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Inbox: What are the A's offseason plans?

Beat reporter Jane Lee answers fans' questions
MLB.com @JaneMLB

I've been a big fan of the A's since the Bash Brothers' days. I really love the way they handle the organization as a blue-collar team. With September coming, who might be the next prospects to get called up to the big league club?
-- Mark V., South Hackensack, N.J.

Prospects Franklin Barreto and Renato Nunez headline the list of Minor League players expected to be promoted in September. Barreto, of course, is the A's top prospect and likely second baseman of the future. He got a taste of the big leagues when Jed Lowrie was out of action earlier this summer before returning to Triple-A Nashville, and he's been on a tear of late, hitting .349 in August. 

I've been a big fan of the A's since the Bash Brothers' days. I really love the way they handle the organization as a blue-collar team. With September coming, who might be the next prospects to get called up to the big league club?
-- Mark V., South Hackensack, N.J.

Prospects Franklin Barreto and Renato Nunez headline the list of Minor League players expected to be promoted in September. Barreto, of course, is the A's top prospect and likely second baseman of the future. He got a taste of the big leagues when Jed Lowrie was out of action earlier this summer before returning to Triple-A Nashville, and he's been on a tear of late, hitting .349 in August. 

• A's Top 30 Prospects

Nunez, meanwhile, brings exciting power to the table. Though left behind while the likes of Matt Chapman, Matt Olson and Chad Pinder were brought up to Oakland this year, Nunez rebounded from a sluggish 2016 season with Nashville and has 32 home runs this year, second most in all of the Minors. Nunez, though without a position to call his own with the A's, hopes his bat forces their hand this offseason: he must remain on Oakland's 25-man roster next season or be exposed to waivers.

:: Submit a question to the A's Inbox ::

Will Jake Smolinski get called up when rosters expand in September, and will he get some at-bats?
-- Eddie C., Diggins, Mo.

That's the plan. Smolinski has been rehabbing his surgically repaired right shoulder all season, but he's been able to see game action in a limited designated hitter role during his Minor League rehab stint. Smolinski is still going through the motions of a throwing program, so it's unlikely that we see him in the outfield before season's end, but he could certainly get some at-bats with the A's in September, following a grueling summer of rehabilitation.

Video: OAK@ARI: Smolinski drives home Semien with RBI double

Now that Ryan Madson and Sean Doolittle are gone, I cannot think of an A's player currently signed to a long-term deal. With that in mind, do you see any chance Oakland will make a big splash in the free-agent market in the offseason, perhaps addressing an apparent top of the rotation vacancy?
-- Janet K., Los Gatos, Calif.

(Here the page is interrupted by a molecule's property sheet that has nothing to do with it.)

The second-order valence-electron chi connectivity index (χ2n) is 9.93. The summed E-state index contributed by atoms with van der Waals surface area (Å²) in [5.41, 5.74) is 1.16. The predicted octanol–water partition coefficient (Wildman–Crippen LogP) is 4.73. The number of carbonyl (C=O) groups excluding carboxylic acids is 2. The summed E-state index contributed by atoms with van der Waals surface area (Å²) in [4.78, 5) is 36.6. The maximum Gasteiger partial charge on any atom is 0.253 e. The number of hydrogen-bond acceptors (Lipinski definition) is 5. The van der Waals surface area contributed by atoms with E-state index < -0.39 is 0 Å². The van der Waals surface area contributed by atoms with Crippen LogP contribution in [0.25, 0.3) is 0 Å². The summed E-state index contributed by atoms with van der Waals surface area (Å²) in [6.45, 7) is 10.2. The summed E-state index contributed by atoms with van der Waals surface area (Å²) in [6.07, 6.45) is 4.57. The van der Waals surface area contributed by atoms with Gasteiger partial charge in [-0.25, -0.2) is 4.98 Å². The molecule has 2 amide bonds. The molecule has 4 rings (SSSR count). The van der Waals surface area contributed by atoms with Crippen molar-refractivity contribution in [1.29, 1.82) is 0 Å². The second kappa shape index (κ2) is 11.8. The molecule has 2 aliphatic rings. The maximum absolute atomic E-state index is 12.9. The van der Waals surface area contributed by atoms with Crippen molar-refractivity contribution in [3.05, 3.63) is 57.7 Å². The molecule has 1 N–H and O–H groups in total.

The A's have no players signed beyond 2018 -- when Matt Joyce and Santiago Casilla's contracts expire -- and they aren't necessarily interested in handing out long-term pacts during a time when their stadium situation remains in limbo.

Only when a new site is not only secured but marked will the A's baseball operations department begin making its own investments, it seems. That means this club will largely be stocked with players making the league minimum while it carries out a rebuild that will span who knows how many years -- not big-name players who are owed big money.

We've been concerned about and praying for Mark Kotsay's daughter. Any word on how she and the family are doing? We haven't heard anything for quite a while.
-- Dale W., Anderson, Calif.

Kotsay, who lives with his family less than two hours from Angel Stadium, has been around the team during each of the A's past two trips to Anaheim, most recently this week. Oakland's bench coach said his daughter, Sienna, who is experiencing partial vision loss in her right eye after being struck by a tennis ball within close range, is doing much better and in good spirits. That's great news for their family, and Kotsay plans to maintain his leave of absence through the end of the season to stay with them.

Do the A's plan on using Daniel Mengden as a starter or a reliever? Oakland has a surplus of starters, and I could see him as a great reliever.
-- Alfonso G., Santa Rosa, Calif.

The A's did have a surplus of starters when the season began, but their rotation depth is now lacking greatly. It's easily their biggest area of concern heading into the offseason; an honest look at their Minor League system reveals slim pickings within the upper rankings, and their current crop of young arms -- namely Sean Manaea, Jharel Cotton and Daniel Gossett -- has had its ups and downs, presenting some concerns.

Video: OAK@CLE: Mengden freezes Santana in the 2nd inning

All that to say it's probably best Mengden remains a starter on reserve, since teams can never have enough of them. The bullpen, of course, is also in dire need of help, which will presumably be addressed in an offseason that could be -- and should be -- defined by pitching upgrades.

Jane Lee has covered the A's for MLB.com since 2010.

Oakland Athletics, Franklin Barreto, Daniel Mengden, Renato Nunez, Jake Smolinski